This couldn’t have been planned better. Right in the midst of Horror Week comes a new documentary about one of the all-time classic horror films.
Just a film? Yeah, right.
Seldom do we come across a film as dense with subtext and hidden meaning as The Shining. From what was originally a simple haunted house novel (albeit one shot through with Stephen King’s trademark missing father subtext) Stanley Kubrick created a piece of art that is fascinating and infuriating in equal measure, and still provoking intense debate and theories of every stripe more than thirty years after its release. In Room 237, we are shown five of these subjective viewpoints from five different self-confessed Shining obsessives. Some of these ideas may be new to you, some of them you may even have come up with yourself, but they will all make you see this classic film in a new way.
Ever since I heard about this film, I have been looking forward to it. I first saw The Shining at a friend’s house when I was about 14 years old, and my first thought was something along the lines of “is that it?”. My little brain simply could not comprehend the depth of what I had just seen. As I have gotten older and more analytical of the films I watch, The Shining is the one I have been determined to decipher more than any other. Now, after sitting through Room 237, I’m going to have to start all over again. And I can’t wait to begin.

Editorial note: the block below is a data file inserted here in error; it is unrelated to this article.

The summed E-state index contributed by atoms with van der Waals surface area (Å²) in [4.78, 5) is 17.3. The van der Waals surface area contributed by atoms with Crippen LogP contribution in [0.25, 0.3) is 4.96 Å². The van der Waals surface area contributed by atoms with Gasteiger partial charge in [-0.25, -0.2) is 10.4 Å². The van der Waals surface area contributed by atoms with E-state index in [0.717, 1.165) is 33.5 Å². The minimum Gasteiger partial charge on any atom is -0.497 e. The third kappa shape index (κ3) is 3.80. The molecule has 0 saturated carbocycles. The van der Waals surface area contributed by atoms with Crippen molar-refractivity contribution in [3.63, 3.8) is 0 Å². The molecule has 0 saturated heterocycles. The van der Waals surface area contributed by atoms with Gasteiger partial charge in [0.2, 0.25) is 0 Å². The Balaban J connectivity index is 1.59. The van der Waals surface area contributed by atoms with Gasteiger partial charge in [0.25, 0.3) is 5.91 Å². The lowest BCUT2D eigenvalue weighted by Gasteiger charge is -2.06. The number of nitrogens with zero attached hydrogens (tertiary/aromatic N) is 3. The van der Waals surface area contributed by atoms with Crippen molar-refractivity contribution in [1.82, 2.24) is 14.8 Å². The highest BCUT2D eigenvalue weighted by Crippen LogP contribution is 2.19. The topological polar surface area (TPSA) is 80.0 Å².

Using narration from his five contributors, director and editor Rodney Ascher has compiled a patchwork of archive clips from Kubrick’s entire oeuvre (as well as other unrelated films) and reenactments to tell this story. If ever a documentary deserved to be called mind-bending, it’s this one. The sourcing and editing of the footage alone deserves an award, with the juxtaposition of voice and image serving to deepen the understanding of both, and occasionally getting a laugh or two as well.
The opinions of the interviewees cover ground as varied as “The Shining is a metaphor for the genocide of the American Indians” (according to ABC News reporter and Kubrick historian Bill Blakemore) to “The Shining is Stanley Kubrick’s apology to his wife for being responsible for the fake lunar landing footage” (sayeth conspiracy theorist, author and filmmaker Jay Weidner) and everything in between. If there is one definitive fact presented by Room 237, it is this: there has never been another filmmaker as deserving of the word artist as Stanley Kubrick.
Room 237 is thought-provoking, funny, intense and ingenious in equal measure. I can’t say it strongly enough: if you can possibly get to one of the screenings (here in the UK, it is currently showing in London, Bristol, Sheffield and Edinburgh), do not miss this. It is the perfect appetiser in advance of next week’s re-release of The Shining itself, with the longer US cut appearing in British cinemas for the first time.